Imagine you’re meeting a friend at a coffee shop.
You haven’t seen them in a while and you have 2 hours to catch up.
You get a table, sit by the window and start chatting.
But very quickly… something is starting to get on your nerves.
They’re constantly looking at their phone. Scrolling down their Instagram feed. Answering random messages.
You keep talking, but you know they aren’t really paying attention.
How would you feel at the end of these 2 hours?
Probably pretty annoyed, upset and unsatisfied about the whole thing.
Now, imagine you only have 15 minutes to catch up before they have to leave.
But this time, you get their undivided focus and attention.
You get to exchange a few stories about things that happened to you since you last saw each other.
You don’t see the time pass until they have to go. You still have a lot to share.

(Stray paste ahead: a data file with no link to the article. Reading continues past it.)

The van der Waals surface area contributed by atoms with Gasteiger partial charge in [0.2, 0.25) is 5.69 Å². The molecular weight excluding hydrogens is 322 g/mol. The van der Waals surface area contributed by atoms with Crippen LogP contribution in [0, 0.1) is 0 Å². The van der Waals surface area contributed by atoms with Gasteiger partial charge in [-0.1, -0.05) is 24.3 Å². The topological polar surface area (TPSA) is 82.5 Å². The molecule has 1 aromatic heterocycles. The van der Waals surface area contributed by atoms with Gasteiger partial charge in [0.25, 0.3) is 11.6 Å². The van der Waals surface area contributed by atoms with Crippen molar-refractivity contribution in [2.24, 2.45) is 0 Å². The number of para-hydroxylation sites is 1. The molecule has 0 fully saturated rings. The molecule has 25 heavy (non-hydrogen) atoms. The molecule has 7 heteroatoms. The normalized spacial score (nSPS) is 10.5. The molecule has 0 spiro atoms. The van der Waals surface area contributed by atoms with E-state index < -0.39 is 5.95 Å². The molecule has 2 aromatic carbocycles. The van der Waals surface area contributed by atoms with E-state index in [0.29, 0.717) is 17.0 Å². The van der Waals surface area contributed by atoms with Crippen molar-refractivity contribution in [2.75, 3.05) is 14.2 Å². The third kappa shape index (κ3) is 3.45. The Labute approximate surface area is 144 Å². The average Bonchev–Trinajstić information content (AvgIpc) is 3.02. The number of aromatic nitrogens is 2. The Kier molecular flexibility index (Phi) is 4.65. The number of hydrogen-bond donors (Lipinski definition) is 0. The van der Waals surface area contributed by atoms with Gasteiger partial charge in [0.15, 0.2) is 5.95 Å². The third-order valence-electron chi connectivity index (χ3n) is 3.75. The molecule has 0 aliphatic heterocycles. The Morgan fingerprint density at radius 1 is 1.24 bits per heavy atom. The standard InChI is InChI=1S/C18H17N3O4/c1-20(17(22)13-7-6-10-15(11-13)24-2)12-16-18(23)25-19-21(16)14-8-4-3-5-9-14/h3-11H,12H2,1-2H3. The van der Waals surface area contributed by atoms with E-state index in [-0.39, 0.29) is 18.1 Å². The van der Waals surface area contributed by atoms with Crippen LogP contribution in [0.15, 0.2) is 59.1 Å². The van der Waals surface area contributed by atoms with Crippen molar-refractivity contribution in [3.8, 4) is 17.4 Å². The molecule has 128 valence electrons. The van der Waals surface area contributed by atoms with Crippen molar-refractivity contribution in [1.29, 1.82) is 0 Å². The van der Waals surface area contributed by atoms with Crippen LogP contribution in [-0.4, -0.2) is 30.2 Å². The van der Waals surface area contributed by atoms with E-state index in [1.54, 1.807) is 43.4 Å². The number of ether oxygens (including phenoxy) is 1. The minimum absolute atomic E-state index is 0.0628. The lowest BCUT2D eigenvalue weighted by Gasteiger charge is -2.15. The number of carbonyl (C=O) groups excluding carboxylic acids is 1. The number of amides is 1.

You agree to hang out later and part ways.
How would you feel after THAT interaction?
My guess is: probably a whole lot better.
It shows that we’d rather have a short, intense and fun experience than a long and mediocre one.
How can you recreate that feeling in your games?
By polishing the hell out of a few features instead of stuffing them with a massive amount of average ones.
I truly think polish is the number #1 thing that makes a game fun.
Nuclear Throne is not really doing anything very innovative.
There’s no super clever mechanic, no deep story and no amazing graphics.
But there’s one thing that the game is doing well: making killing things feel good.
And it’s doing it exceptionally well. Take that away and you lose 80% of what makes it fun.
I implemented a lot of the same techniques in my game Lost Potato…
…and I’m showing you exactly how I did it in this week’s video: How To Make Attacks Feel Good (Juice Tutorial)